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Understanding the role of the neuromuscular dynamics in biodynamic feedthrough problems

MPG-Autoren
http://pubman.mpdl.mpg.de/cone/persons/resource/persons84279

Venrooij,  J
Department Human Perception, Cognition and Action, Max Planck Institute for Biological Cybernetics, Max Planck Society;

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Zitation

Venrooij, J., Abbink DA, Mulder M, van Paassen, M., & Mulder, M. (2010). Understanding the role of the neuromuscular dynamics in biodynamic feedthrough problems. In VI Pegasus - AIAA Student Conference 2010 (pp. 1-11).


Zitierlink: http://hdl.handle.net/11858/00-001M-0000-0013-C0D2-F
Zusammenfassung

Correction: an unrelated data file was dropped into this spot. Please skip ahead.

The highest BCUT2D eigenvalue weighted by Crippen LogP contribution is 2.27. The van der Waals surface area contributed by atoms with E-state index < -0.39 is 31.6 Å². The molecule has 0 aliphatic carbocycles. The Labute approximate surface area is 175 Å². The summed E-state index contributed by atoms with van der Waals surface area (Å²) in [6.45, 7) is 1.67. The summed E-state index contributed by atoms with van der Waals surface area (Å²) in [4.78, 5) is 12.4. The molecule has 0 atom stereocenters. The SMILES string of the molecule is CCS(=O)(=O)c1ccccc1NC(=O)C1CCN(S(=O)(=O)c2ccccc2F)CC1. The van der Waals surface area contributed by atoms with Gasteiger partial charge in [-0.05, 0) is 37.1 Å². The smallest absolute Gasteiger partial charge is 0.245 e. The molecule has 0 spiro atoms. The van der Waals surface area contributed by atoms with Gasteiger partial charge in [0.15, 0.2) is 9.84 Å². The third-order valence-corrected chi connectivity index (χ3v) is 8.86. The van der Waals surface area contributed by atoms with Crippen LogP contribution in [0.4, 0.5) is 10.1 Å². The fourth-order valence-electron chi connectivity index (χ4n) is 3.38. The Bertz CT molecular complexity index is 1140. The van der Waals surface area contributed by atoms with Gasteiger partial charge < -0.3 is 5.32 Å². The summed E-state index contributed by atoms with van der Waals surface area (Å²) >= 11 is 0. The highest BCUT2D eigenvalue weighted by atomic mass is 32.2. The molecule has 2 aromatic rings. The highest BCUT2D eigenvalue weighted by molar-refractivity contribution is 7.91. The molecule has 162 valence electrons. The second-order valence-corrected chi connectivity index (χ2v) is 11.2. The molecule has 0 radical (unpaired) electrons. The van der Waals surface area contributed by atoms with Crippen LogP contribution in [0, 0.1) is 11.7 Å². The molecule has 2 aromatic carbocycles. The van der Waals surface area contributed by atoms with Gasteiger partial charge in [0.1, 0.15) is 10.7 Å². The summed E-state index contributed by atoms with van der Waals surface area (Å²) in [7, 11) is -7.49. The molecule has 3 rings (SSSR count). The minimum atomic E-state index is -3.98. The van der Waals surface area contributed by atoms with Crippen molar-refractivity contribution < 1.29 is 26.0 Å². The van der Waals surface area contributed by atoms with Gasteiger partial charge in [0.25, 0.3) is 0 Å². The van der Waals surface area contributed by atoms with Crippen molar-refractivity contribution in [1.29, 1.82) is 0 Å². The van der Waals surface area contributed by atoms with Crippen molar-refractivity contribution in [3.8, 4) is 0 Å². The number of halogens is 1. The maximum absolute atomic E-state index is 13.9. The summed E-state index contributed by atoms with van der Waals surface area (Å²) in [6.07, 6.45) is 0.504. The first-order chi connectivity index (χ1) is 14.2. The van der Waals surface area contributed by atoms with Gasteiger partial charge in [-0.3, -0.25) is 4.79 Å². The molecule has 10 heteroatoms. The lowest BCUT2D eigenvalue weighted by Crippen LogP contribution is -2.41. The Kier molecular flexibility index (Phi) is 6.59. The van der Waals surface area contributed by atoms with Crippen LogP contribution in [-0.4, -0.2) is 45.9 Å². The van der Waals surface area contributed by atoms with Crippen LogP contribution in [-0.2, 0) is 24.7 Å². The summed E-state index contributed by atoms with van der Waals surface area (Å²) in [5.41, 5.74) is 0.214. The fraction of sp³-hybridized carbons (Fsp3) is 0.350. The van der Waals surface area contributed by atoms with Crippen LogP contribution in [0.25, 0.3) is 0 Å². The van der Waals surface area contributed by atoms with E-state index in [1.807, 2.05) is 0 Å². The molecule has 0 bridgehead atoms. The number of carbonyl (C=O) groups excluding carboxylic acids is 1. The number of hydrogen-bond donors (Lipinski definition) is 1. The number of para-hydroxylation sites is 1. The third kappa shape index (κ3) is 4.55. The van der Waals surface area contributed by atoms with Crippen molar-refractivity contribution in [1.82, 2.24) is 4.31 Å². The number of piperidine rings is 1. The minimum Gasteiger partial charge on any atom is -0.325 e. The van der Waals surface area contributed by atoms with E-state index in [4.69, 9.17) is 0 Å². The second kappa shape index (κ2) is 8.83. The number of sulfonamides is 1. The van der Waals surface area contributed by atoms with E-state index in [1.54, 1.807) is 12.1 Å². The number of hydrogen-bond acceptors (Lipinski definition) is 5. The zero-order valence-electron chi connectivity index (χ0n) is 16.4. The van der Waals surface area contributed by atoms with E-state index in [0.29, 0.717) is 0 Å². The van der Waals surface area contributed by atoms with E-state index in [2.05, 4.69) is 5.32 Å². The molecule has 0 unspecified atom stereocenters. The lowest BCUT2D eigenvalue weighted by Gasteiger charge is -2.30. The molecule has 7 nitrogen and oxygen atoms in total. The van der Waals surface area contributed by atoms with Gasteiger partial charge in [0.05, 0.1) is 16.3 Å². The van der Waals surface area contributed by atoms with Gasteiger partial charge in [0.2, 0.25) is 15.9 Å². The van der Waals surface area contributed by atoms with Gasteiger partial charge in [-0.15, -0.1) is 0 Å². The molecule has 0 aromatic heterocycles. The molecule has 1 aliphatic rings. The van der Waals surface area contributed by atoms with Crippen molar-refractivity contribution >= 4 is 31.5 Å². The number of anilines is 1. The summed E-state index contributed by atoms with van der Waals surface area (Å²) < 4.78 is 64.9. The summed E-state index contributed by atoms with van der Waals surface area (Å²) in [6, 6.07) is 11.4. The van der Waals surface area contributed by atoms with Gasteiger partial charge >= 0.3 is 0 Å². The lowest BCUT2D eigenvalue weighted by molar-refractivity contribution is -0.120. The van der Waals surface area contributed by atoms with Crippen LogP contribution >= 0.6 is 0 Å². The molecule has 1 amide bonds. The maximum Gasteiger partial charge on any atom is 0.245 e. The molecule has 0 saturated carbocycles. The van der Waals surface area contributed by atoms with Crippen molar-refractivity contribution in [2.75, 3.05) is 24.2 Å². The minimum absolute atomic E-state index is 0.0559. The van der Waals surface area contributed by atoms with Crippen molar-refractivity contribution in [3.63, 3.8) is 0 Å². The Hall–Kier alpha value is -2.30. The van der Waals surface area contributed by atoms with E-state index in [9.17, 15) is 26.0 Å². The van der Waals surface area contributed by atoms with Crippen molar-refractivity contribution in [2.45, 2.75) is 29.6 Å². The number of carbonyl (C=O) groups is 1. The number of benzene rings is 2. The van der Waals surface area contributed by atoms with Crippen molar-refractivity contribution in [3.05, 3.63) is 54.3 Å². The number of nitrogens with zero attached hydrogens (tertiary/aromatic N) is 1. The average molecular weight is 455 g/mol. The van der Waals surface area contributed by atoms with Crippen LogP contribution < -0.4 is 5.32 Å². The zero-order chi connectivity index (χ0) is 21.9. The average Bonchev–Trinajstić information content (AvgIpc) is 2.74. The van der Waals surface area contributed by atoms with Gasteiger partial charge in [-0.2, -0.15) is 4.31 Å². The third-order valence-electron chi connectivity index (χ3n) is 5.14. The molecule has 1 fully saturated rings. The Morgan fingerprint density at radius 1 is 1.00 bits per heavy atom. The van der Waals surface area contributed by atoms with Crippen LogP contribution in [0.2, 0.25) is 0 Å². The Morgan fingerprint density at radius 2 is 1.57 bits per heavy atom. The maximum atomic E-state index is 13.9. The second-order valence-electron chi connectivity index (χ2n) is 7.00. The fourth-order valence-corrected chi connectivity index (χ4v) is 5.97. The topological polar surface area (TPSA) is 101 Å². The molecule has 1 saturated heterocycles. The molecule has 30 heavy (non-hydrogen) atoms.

Biodynamic feedthrough (BDFT) refers to a phenomenon where accelerations cause involuntary limb motions which, when coupled to a control device, can result in unintentional control inputs. This study aims to increase the understanding of BDFT, and the role of the neuromuscular system (NMS) in particular. The fundamental question driving this research is how accelerations are transferred through the human body, i.e., through the NMS, and how the exact setting of the NMS influences this feedthrough. As the neuromuscular system differs from person to person and is highly adaptable, it is expected that BDFT does not only vary from person to person, but that also a single person can express a range of BDFT dynamics by adaptation of the neuromuscular settings. To investigate this hypothesis, use is made of the neuromuscular admittance, which describes the dynamic response of human limbs in response to force disturbances. A measurement method was developed to measure neuromuscular admittance and BDFT simultaneously. The results from this experiment confirm that the neuromuscular system plays such a large role in the occurrence of BDFT that the variability of the neuromuscular system cannot be ignored when investigating BDFT problems. Based on the experimental data a BDFT model was developed. The model parameters were estimated by fitting the model on the experimental data. The model successfully captures BDFT dynamics in both the frequency domain and the time domain, for different subjects and different settings of the neuromuscular system.